In the "Knock Me Over With a Feather" file, The NPD Group shot me a quick email about new research on the skincare industry.
"NPD Reports Women Deem Anti-Aging Key Motivator When Purchasing Skincare Products" blared the headline.
"Seventy-five percent of women skincare users tell NPD they 'use skincare products to look the best they can for their age'." You don't say. Why else would someone spend big money on lotions? To improve one's cooking? Run faster? Conquer Sudoku?
Guess which age group is most interested in using skincare products which fight aging. Just guess. Ok, I'll tell you. Women over 55. I KNOW! CRAZY!
Here's the real news flash: If 75 percent of us are using these products to look our best, that means 25 percent of us are not. What other reason is there?
Personal care products is a category that continues to grow—First Research claims the U.S. industry includes about 750 companies with combined annual sales of $40 billion. But there's room to grow. NPD says 21 percent of women using skincare products are not buying any products specifically aimed at stopping or reversing the effects of aging. And among those who do buy anti-aging lotions or serums, "almost a quarter of them...are using these products less than once a day." Cosmetics companies are therefore missing a huge opportunity with these women to sell products, or in consultant-speak, "to move consumers to further engage in the category." Yes, they really said that.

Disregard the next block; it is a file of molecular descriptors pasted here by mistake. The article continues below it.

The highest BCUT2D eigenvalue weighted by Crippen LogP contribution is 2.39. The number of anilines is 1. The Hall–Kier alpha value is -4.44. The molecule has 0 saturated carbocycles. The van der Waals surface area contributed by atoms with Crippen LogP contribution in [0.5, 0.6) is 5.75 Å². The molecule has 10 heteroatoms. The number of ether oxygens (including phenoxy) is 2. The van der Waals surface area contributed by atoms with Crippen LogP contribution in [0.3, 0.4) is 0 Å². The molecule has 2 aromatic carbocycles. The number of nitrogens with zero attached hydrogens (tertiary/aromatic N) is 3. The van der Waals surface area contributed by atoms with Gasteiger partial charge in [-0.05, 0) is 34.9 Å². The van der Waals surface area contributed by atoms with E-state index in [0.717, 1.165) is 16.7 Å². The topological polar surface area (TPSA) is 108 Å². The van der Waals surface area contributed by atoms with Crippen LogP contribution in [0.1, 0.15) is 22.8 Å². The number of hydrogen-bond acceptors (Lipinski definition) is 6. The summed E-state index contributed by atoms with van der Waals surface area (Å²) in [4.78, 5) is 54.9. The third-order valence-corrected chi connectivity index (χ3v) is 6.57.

But here's a thought. Perhaps some women are not buying anti-aging products, or not using them often, because they realize that time waits for no woman. Why should one slather on a mask when there's only so much you can do without a knife or some Botox to slow the fight against gravity, wrinkles, and blotches? My suggestion, get a big tub of make-up and a kitchen spatula and basically spackle your face out of existence.
Works for me very morning.
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